How to Get Paid to Write
Today I’m continuing my interview series and will be speaking with a super cool freelance writer who regularly earns a great income every month. But before I get into the interview which I’m really excited about let me just go into a little bit of detail of what’s involved with freelance writing and how you can get paid to write articles just like Rebecca.
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Getting paid to write is a great work from home opportunity. There are so many places that you can offer your freelance writing services to and you do not necessarily need to be a qualified and trained writer to get into this business.
Choosing a niche and practising your writing skills plus finding your writing style until you’re really good at it is the simplest way forward.
Want to know about Freelance Writing? Have a read of this post.
You might want to specialize in a certain type of writing and get paid to provide a writing service such as one of the following:
- Blog Posts
- Sales Pages
- White Papers
- Press Releases
- Product Reviews
and there are many more that can be added.
>>>Why not sign up for the ever popular Elna Cain Course Write Your Way to Your First $1k
You’re now going to learn what it took for Rebecca of Boss Single Mama to start up her thriving freelance writing business. I absolutely love the tagline to her business – Better Business. Better Money. Better Life. Isn’t that what we all want?
Interview With a Freelance Writer
1. Tell me a little about yourself and where you’re located.
I’m a full-time freelancer and homeschooling single mom of two living on the North Carolina coast.
2. Was there anything in particular that made you want to start working from home?
I left my full-time sales job when my son was born and I had never not worked. I decided to start looking for ways to make money online because having a toddler and a newborn wasn’t keeping me busy enough. 🙂
3. Why did you choose freelance writing instead of a more traditional remote job like being a Virtual Assistant?
I actually tried my hand at being a VA for several months before I decided to make the switch to freelance writing. Being a VA was fun but it didn’t really allow me to get good at any one thing — every day involved doing different tasks.
Being a freelance writer allowed me to specialize in a niche that I’m passionate about and hone the thing I’m best at — which is writing.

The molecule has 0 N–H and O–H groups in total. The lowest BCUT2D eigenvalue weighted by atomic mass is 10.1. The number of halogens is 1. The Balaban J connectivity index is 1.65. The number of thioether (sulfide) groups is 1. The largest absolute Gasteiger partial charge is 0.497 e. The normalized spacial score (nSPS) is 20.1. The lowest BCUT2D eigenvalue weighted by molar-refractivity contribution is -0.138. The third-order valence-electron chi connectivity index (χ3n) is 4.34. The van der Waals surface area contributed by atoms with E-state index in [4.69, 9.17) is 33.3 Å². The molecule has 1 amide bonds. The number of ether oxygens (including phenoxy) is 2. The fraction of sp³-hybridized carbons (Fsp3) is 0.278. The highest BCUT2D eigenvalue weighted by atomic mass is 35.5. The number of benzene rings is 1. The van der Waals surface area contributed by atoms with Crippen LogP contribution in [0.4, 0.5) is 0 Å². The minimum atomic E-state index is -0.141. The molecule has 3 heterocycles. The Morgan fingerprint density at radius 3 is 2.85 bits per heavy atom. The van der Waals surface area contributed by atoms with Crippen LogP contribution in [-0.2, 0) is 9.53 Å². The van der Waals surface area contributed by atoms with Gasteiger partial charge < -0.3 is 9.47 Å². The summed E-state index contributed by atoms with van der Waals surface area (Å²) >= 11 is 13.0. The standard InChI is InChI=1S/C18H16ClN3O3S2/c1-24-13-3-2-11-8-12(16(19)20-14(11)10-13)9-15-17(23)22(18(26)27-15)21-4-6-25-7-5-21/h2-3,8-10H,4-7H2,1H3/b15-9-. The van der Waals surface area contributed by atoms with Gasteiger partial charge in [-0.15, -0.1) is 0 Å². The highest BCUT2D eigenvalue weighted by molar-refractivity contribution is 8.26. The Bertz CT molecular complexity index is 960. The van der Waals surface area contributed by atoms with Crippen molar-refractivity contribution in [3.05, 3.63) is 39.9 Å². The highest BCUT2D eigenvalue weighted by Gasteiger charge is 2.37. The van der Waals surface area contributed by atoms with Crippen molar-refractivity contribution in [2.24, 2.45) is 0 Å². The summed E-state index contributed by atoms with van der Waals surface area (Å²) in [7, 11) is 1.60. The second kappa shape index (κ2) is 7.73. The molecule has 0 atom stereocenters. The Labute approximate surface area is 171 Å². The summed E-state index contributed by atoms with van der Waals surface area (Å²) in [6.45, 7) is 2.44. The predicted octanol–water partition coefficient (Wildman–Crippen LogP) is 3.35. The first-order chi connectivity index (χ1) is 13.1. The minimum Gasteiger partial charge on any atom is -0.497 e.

4. Has your past working experience played a part in your work from home job or was this something completely new?
Yes and no. I never worked in a traditional corporate setting but I always had jobs that required good communication skills, so that’s helped. But working online is different in many ways than working in an office.
- Working online from home allows me the flexibility to set my own schedule and dictate how my days flow. That’s the biggest plus.
- I know some people miss the interaction that goes along with working in an office setting but I prefer handling all my communications via email. It makes it easier to go back and double-check something later instead of trying to remember what someone said.
- It’s a little harder to draw boundaries when you work online from home because there’s no such thing as set office hours unless you establish them. A lot of times, friends and family think that working from home means I’m always available to chat and that’s not the case.
>>>Find out how to quit your 9-5 and tell family and friends you are starting a freelance business.
5. Describe a typical work from home day for you?
I wake up at 7 to let my dogs out, get showered, have breakfast.
From 8 to 9, I promote my blog, then from 9 to 1 I work on freelance writing projects — writing content, sending emails, sending out queries for sources.
In the afternoons I homeschool my kids (during the summer, we read or go outside), then we have dinner and I spend time with them for a few hours watching movies or playing board games.
From 9 to midnight, I work on my blog most days.
You might also be interested in reading 3 Best Work-Life Balance Tips for Work from Home Moms
6. How long have you been doing this and at what point did you realize that, yes, I can really make money from freelance writing?
I started side hustling as a freelance writer in 2011 but it didn’t become a full-scale business until 2014 when my marriage ended and I needed a way to support myself and my two kids.
I made money my first month as a freelancer and I was able to scale to a six-figure business in less than two years of doing it full-time.